It may also be the case that you don’t feel that there is enough time to devote to managing the software or even adding an additional software to your daily routine. Also, you don’t want the vehicles to have downtime while installing the GPS devices. These are legitimate concerns to have about adding more to your plate and losing revenue with vehicles out of service.
In the End, It’s Worth It
It’s one thing to know where your drivers are, but an entirely different thing to know what they are doing. Do you know if they are speeding? Do you know if they are arriving at job sites on time? These are key issues that are unable to be addressed without vehicle telematics. At the end of the day, any hassle you may experience implementing the technology initially is outweighed by the benefits you will receive.
3 Ways Your Provider Should Simplify Implementation
Implementing vehicle telematics takes organization and planning to be rolled out successfully. The good news is that a reputable provider should make this process as painless as possible.
Provide professional installers to make sure that GPS tracking devices are installed correctly. A well-organized device rollout will ensure there is as little downtime as possible for your vehicles.
Offer 24/7/365 technical support to walk you through and resolve any issues.
Give you access to dedicated account management to guide you towards the ROI you are expecting and additional training resources to get your team up to speed.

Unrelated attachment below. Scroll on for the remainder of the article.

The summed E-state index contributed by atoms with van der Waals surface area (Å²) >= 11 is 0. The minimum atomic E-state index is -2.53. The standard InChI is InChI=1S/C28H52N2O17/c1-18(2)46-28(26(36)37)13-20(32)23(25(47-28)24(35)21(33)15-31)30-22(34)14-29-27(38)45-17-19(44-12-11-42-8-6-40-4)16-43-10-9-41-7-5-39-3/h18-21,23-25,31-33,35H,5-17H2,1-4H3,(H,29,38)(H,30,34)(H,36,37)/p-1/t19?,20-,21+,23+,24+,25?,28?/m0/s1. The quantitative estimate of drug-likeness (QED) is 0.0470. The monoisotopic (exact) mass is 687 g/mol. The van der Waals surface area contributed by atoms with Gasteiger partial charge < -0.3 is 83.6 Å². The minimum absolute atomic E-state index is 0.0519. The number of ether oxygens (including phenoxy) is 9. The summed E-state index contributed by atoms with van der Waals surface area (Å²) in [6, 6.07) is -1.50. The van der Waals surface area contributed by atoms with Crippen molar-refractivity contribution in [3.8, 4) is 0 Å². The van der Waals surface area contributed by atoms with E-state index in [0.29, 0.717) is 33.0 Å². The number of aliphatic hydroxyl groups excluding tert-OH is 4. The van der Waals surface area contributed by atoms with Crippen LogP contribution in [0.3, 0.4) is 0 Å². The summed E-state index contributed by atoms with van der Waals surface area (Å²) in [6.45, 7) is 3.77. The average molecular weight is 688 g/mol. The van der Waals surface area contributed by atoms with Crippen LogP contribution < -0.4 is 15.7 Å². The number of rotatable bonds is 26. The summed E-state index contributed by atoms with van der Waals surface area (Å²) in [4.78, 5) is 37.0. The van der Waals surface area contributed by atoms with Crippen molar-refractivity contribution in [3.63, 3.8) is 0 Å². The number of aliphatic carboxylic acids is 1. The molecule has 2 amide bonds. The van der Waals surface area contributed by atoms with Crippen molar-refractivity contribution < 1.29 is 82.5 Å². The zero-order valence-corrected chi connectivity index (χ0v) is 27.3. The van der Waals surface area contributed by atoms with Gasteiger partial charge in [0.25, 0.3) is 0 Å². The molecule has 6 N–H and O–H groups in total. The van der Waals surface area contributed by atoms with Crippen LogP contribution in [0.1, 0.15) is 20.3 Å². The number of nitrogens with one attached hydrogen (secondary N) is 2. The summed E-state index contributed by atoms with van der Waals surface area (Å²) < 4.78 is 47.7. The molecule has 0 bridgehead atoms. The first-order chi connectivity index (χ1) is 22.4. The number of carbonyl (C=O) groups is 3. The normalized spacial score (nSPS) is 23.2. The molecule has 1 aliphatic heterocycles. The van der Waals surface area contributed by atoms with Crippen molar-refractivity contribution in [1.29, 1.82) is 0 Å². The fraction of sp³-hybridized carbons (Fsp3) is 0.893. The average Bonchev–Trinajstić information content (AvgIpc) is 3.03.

A Barrage of Data
Big data tends to be conflicting for fleet professionals because on one hand, they know it encompasses valuable information about their fleet. On the other, they don’t know what to do with all the data they have access to. No one wants to waste time looking at information that is not relevant to their job responsibilities.
Six Degrees of Filtering
The problem isn’t too much data; it’s that the data isn’t being filtered in a way that makes sense, or at all. Think about it this way, your accounting department doesn’t need to view the same data as dispatch or maintenance, so why would they all have access to the same information? Filtering relevant data to each department or even each user will allow your business to best use the information gathered from the software and turn it into actionable intelligence. Giving people the information they need, when they need to see it, will help your business be more efficient, cut unnecessary costs, and generate the most ROI.
Which Side of the Coin Did You Land On?
When considering if vehicle telematics is right for your business, think about the challenges you face today and your long-term business goals. Telematics will give you the information you need to overcome today’s challenges and set up your business to be more profitable in the future. Remember that your competition will, if they have not already, implement vehicle telematics to their fleet operations, so don’t’ fall behind.
Help your business be more successful now and in the future by increasing revenue, reducing costs, and reducing risk.